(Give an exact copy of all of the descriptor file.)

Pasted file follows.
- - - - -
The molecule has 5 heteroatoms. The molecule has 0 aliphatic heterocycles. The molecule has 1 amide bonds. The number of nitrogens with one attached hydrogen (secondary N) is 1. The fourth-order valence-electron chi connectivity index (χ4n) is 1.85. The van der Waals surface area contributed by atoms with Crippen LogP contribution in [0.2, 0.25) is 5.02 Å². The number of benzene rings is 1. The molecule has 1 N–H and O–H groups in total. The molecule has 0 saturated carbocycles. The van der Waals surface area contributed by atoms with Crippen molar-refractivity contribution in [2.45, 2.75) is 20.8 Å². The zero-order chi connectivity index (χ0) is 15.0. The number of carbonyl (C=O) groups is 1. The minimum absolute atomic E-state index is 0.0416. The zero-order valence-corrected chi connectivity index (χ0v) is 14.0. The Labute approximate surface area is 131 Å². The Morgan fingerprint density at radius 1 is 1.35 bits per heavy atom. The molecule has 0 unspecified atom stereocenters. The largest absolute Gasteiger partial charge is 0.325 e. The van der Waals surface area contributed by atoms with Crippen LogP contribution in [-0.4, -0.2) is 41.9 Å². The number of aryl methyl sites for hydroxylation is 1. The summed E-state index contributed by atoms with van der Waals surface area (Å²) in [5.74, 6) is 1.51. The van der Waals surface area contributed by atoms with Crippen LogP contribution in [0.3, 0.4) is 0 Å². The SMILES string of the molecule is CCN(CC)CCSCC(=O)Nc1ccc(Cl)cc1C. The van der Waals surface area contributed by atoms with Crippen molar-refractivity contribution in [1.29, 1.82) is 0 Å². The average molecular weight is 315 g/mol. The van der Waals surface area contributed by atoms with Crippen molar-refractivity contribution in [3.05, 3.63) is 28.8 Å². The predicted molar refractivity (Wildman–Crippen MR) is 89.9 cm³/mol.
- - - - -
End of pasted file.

The molecule has 5 heteroatoms. The molecule has 0 aliphatic heterocycles. The molecule has 1 amide bonds. The number of nitrogens with one attached hydrogen (secondary N) is 1. The fourth-order valence-electron chi connectivity index (χ4n) is 1.85. The van der Waals surface area contributed by atoms with Crippen LogP contribution in [0.2, 0.25) is 5.02 Å². The number of benzene rings is 1. The molecule has 1 N–H and O–H groups in total. The molecule has 0 saturated carbocycles. The van der Waals surface area contributed by atoms with Crippen molar-refractivity contribution in [2.45, 2.75) is 20.8 Å². The zero-order chi connectivity index (χ0) is 15.0. The number of carbonyl (C=O) groups is 1. The minimum absolute atomic E-state index is 0.0416. The zero-order valence-corrected chi connectivity index (χ0v) is 14.0. The Labute approximate surface area is 131 Å². The Morgan fingerprint density at radius 1 is 1.35 bits per heavy atom. The molecule has 0 unspecified atom stereocenters. The largest absolute Gasteiger partial charge is 0.325 e. The van der Waals surface area contributed by atoms with Crippen LogP contribution in [-0.4, -0.2) is 41.9 Å². The number of aryl methyl sites for hydroxylation is 1. The summed E-state index contributed by atoms with van der Waals surface area (Å²) in [5.74, 6) is 1.51. The van der Waals surface area contributed by atoms with Crippen LogP contribution in [0.3, 0.4) is 0 Å². The SMILES string of the molecule is CCN(CC)CCSCC(=O)Nc1ccc(Cl)cc1C. The van der Waals surface area contributed by atoms with Crippen molar-refractivity contribution in [1.29, 1.82) is 0 Å². The average molecular weight is 315 g/mol. The van der Waals surface area contributed by atoms with Crippen molar-refractivity contribution in [3.05, 3.63) is 28.8 Å². The predicted molar refractivity (Wildman–Crippen MR) is 89.9 cm³/mol.